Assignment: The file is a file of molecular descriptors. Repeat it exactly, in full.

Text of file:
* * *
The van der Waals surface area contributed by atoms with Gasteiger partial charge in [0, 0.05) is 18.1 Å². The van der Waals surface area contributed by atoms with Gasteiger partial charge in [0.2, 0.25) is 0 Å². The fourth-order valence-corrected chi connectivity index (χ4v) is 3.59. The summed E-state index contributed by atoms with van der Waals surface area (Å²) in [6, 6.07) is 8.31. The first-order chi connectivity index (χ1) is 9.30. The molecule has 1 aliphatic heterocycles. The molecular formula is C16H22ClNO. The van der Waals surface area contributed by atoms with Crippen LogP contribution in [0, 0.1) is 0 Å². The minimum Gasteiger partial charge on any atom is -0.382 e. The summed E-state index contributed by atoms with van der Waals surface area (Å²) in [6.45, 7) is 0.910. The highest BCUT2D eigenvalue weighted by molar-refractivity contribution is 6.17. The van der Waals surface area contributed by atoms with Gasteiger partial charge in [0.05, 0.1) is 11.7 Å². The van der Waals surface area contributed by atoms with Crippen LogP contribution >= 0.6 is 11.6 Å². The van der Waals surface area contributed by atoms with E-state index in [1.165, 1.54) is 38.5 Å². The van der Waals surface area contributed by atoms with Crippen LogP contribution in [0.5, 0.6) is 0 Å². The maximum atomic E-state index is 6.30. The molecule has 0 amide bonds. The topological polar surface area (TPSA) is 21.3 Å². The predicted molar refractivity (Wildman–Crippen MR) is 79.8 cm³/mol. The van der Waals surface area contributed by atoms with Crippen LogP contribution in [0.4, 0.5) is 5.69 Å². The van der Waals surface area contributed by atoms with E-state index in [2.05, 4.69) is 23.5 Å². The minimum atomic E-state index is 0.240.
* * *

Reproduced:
The van der Waals surface area contributed by atoms with Gasteiger partial charge in [0, 0.05) is 18.1 Å². The van der Waals surface area contributed by atoms with Gasteiger partial charge in [0.2, 0.25) is 0 Å². The fourth-order valence-corrected chi connectivity index (χ4v) is 3.59. The summed E-state index contributed by atoms with van der Waals surface area (Å²) in [6, 6.07) is 8.31. The first-order chi connectivity index (χ1) is 9.30. The molecule has 1 aliphatic heterocycles. The molecular formula is C16H22ClNO. The van der Waals surface area contributed by atoms with Crippen LogP contribution in [0, 0.1) is 0 Å². The minimum Gasteiger partial charge on any atom is -0.382 e. The summed E-state index contributed by atoms with van der Waals surface area (Å²) in [6.45, 7) is 0.910. The highest BCUT2D eigenvalue weighted by molar-refractivity contribution is 6.17. The van der Waals surface area contributed by atoms with Gasteiger partial charge in [0.05, 0.1) is 11.7 Å². The van der Waals surface area contributed by atoms with Crippen LogP contribution >= 0.6 is 11.6 Å². The van der Waals surface area contributed by atoms with E-state index in [1.165, 1.54) is 38.5 Å². The van der Waals surface area contributed by atoms with Crippen LogP contribution in [0.5, 0.6) is 0 Å². The maximum atomic E-state index is 6.30. The molecule has 0 amide bonds. The topological polar surface area (TPSA) is 21.3 Å². The predicted molar refractivity (Wildman–Crippen MR) is 79.8 cm³/mol. The van der Waals surface area contributed by atoms with Crippen LogP contribution in [0.4, 0.5) is 5.69 Å². The van der Waals surface area contributed by atoms with E-state index in [2.05, 4.69) is 23.5 Å². The minimum atomic E-state index is 0.240.